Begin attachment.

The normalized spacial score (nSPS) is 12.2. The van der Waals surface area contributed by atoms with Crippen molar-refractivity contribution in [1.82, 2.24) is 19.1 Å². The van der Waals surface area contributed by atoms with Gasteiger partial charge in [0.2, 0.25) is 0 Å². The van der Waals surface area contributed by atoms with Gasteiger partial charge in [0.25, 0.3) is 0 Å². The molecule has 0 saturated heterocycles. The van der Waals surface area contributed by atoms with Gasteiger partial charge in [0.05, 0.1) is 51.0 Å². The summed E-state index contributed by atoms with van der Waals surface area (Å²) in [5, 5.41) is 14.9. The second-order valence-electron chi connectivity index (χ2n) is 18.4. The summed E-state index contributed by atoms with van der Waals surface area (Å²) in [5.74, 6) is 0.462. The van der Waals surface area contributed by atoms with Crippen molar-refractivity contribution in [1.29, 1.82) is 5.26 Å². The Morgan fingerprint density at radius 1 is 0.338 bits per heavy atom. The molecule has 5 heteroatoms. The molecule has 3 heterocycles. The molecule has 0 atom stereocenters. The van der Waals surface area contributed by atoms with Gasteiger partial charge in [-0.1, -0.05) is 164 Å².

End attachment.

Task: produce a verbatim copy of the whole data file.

The normalized spacial score (nSPS) is 12.2. The van der Waals surface area contributed by atoms with Crippen molar-refractivity contribution in [1.82, 2.24) is 19.1 Å². The van der Waals surface area contributed by atoms with Gasteiger partial charge in [0.2, 0.25) is 0 Å². The van der Waals surface area contributed by atoms with Gasteiger partial charge in [0.25, 0.3) is 0 Å². The molecule has 0 saturated heterocycles. The van der Waals surface area contributed by atoms with Gasteiger partial charge in [0.05, 0.1) is 51.0 Å². The summed E-state index contributed by atoms with van der Waals surface area (Å²) in [5, 5.41) is 14.9. The second-order valence-electron chi connectivity index (χ2n) is 18.4. The summed E-state index contributed by atoms with van der Waals surface area (Å²) in [5.74, 6) is 0.462. The van der Waals surface area contributed by atoms with Crippen molar-refractivity contribution in [1.29, 1.82) is 5.26 Å². The Morgan fingerprint density at radius 1 is 0.338 bits per heavy atom. The molecule has 5 heteroatoms. The molecule has 3 heterocycles. The molecule has 0 atom stereocenters. The van der Waals surface area contributed by atoms with Gasteiger partial charge in [-0.1, -0.05) is 164 Å².